Lifestyle & Belief

US women marry in Nepal's first public lesbian wedding


US lesbian Sarah Welton (L) arrives for her wedding ceromony in a Hindu temple on the outskirts of Kathmandu on June 20, 2011. The couple tied the knot in a Hindu ceremony at a temple in Nepal, becoming the first same-sex couple to so in a public function. Courtney Mitchell, 41 and Sarah Welton, 48, both from Denver, Colorado in the United States, exchanged garlands as a Hindu priest chanted mantras and Nepalese artisans played traditional musical instruments in a temple complex 22 kilometres (13 miles) south of Kathmandu.



A lesbian couple from America tied the knot Monday in Kathmandu, marking what may be Nepal's first public lesbian wedding ceremony, the BBC reports.

Same-sex marriages are not officially legal in Nepal, though the supreme court has ordered the government to legally guarantee sexual rights and end discrimination against gays and lesbians.

Meanwhile, though those laws are still being drafted, a parallel movement to re-establish laws that make so-called "unnatural sex" a crime is also underway, according to the Times of India.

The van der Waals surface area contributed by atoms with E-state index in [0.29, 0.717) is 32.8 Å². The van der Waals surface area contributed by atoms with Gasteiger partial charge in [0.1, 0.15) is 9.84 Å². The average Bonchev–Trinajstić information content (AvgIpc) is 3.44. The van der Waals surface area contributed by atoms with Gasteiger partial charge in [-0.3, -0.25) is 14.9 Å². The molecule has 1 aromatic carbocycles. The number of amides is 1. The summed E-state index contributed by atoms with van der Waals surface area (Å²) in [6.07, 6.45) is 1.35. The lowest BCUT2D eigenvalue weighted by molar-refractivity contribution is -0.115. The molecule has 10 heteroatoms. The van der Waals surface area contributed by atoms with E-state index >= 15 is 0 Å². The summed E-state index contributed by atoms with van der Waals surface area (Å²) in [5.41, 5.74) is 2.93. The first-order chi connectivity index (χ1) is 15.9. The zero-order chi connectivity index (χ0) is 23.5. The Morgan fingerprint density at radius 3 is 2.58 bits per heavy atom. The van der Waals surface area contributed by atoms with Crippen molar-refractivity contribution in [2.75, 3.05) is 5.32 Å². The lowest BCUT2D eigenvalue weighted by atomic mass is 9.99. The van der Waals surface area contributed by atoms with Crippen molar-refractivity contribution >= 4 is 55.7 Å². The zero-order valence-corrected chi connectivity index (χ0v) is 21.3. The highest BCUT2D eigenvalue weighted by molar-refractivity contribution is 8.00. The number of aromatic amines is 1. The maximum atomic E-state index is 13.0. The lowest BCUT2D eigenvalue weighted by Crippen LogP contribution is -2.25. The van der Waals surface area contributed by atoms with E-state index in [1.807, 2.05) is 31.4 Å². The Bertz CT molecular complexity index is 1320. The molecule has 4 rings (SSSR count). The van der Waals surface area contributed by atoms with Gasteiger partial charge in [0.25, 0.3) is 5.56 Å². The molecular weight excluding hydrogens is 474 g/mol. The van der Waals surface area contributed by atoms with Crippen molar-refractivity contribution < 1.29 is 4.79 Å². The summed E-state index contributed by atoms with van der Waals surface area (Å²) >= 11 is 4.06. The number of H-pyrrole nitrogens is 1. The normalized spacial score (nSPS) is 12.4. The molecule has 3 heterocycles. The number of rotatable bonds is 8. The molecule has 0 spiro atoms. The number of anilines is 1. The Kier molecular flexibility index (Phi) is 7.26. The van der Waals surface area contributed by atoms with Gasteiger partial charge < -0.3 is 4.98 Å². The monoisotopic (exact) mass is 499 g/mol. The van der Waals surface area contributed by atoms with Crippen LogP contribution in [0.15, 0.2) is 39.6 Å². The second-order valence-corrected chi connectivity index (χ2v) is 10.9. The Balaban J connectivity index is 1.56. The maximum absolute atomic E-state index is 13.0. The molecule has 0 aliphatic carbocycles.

Courtney Mitchell, 41, and Sarah Welton, 48, from Denver, Colorado, were wed through a Hindu Nepalese ceremony at the Dakshinkali temple, the BBC said.

Local gay rights activists and supporters attended the ceremony - carried out by a Hindu priest - as did close friends and member of parliament Sunilbabu Pant, a gay rights activist.

Pant's Blue Diamond Society has been fighting for gay rights for several years, and recently opened a travel agency hoping to attract foreign gay couples to come to Nepal for weddings and honeymoons, the BBC said.